So, what does this have to do with inventory?
Think about it. Disneyland sells popcorn, candy, and balloons, but what really is their inventory? They are in the service industry. Their inventory is their ability to serve. How many waves Mickey Mouse can give to children on a given day is a factor of inventory. However, like we talked about earlier. Changing “inventory” levels at Disneyland can be very difficult. It is not as simple as putting in another P.O. for more products that you are going to sell. They’d have to go through a process of firing, interviewing, and hiring or even worse have to conduct expensive and time consuming construction projects to build new attractions or to increase the attractions and space needed to facilitate them.
Instead, Disney can use a powerful tool to regulate the flow of visitors to the park: price. Starting in October of 2018, Disneyland now prices tickets differently depending on the day that your ticket allows you entrance into the park. They are using price as a form of inventory control. In their case they aren’t just using price as a form of inventory control, they are also using price to uphold the integrity of their “inventory” and ensure that the Disneyland “experience” is maintained.
Disney knows that their customer base is very broad. They have visitors from all over the world with different tastes, preferences, income levels and budgets. They recognize that while everyone that walks through their gates likes Disneyland (that is why they are there), some people like Disneyland more and some people like Disneyland less. Given this understanding, price could be a major contributor as well as a major inhibitor when one is deciding what day to plan their visit to Disneyland.
So how and why is price sometimes a contributing factor to the number of tickets purchased? The Law of Demand! As stated earlier, for most goods, at a lower price consumers will tend to demand more of a good. Disneyland tickets are no exception. Alternatively, at a higher price, less tickets will be demanded.
How’d Disney figure this out?
Let’s review and break down the processes and steps that Disney most likely went through in order to form a strategy to use price as a tool to control their inventory.
- Disney determines the maximum numbers of persons that can reasonably fit inside Disneyland. This includes staff at all levels and all visitors.
- How many visitors is too many? (i.e. what number of visitors creates zero marginal “enjoyment” at the park) In economics, we call this the point of satiety.
- How many employees are too many? (i.e. what number employee adds zero marginal “enjoyment” for the visitors) (This is a function of the point of satiety of visitors. See graphic below.)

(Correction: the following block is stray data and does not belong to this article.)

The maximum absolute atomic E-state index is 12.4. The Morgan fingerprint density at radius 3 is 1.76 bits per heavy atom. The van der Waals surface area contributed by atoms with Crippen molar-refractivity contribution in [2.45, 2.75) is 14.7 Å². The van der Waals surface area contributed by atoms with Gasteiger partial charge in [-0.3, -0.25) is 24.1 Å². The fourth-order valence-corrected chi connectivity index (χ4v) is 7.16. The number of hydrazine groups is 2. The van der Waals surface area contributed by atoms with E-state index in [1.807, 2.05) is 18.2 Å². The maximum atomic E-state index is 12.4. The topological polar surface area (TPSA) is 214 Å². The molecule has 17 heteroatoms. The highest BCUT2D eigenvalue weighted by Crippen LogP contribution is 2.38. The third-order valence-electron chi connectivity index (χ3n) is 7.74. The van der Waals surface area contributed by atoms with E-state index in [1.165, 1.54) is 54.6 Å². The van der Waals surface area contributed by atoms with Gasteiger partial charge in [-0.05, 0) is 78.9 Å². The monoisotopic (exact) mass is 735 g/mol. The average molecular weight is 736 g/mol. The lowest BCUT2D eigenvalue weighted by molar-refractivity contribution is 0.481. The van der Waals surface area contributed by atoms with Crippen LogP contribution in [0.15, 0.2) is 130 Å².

- Test a variety of prices over a given period of time.
- Use the data collected from step #4 to determine the elasticity of demand for a Disneyland ticket.
- Raise or lower the price of tickets on different days accordingly with the goal of using price to entice prospective visitors to buy or in some cases to refrain from buying tickets so that the park’s visitor count is equal to the visitor count point of satiety every single day.
Are there any adverse effects from this inventory control strategy?
Yes, but only in the short run. You will have people arguing that a practice like this is immoral and that it should not be fair to charge people more money on days of higher historical visitor counts. They may argue that this is because the days that have higher historical visitor counts are most likely the days when a majority of people have days off work and school. At these higher prices on the high volume days, lower income Disneyland goers would be disincentivized to go at arguably higher rates because of the concern of cost.
I would argue that these concerns are false and unfounded. This is why:
It is wrong to simply assume that price is the only factor that drives all people to either buy or not buy a Disneyland ticket. People who love Disneyland love it at different rates. People have different tastes and preferences that can be relative or totally independent to their budget and income. Someone who makes $100,000 per year might be willing to spend more money on a product than someone who makes $1,000,000 per year simply because they like it more. The key is that people are all uniquely different and that’s what makes us all human!
Visitor Equilibrium = Better Service
Secondly, if Disney is successful in creating visitor equilibrium they have the ability to drastically increase their customer satisfaction rates. While the possibility of undersaturation exists, I think it is safe to say that Disney’s main problem is overcrowding. Disney has a very specific way that they want their visitors to enjoy the park.
Like we talked about earlier, Walt Disney closed down the park the day following the grand opening so that a select group of people could experience the park “properly”. By increasing the ticket prices and thinning out the crowds to a point of equilibrium Disney has maximized their average visitor’s personal value for their tickets. At first, visitors might be weary of paying more for their tickets, but in the long run, if Disney has done a good job with this strategy, people will feel like the value added outweighs the downsides of the price hikes.
Lastly, incentivising people to go to Disneyland on days that have a historically low visitor count will shift the demand for tickets on different days. In the long run, once people get accustomed to this new system of ticket pricing, ticket purchases will shift with more tickets being sold on low density days and less tickets being sold on high density days compared to how things were before this strategy was adopted.
While it is unlikely that Disney can pull the strings effectively enough to create a pure equilibrium (i.e. the park has the same exact number of visitors each day), they will surely move closer than they were before. In the long run this might actually raise prices of the tickets on low density days as they slowly become high density days due to the attractiveness of the ticket prices on those days. Inversely, as the days that were previously considered to be high density thin out, the prices will likely drop as visitors count inches towards perfect equilibrium.
Some Closing Thoughts
So what does this mean for other businesses in the service industry? Look towards optimizing your customer base and the size of your staff before trying to scale. Having too many customers is only a bad thing when you can’t provide the service you want to provide to that many people. It also means that your prices are too low! Capture that hidden value and listen to your customers! The perfect price for your services that allows you to have healthy inventory numbers (staff and facilities needed to provide your service) and the perfect number of customers who love and appreciate your company exists, you just have to find it.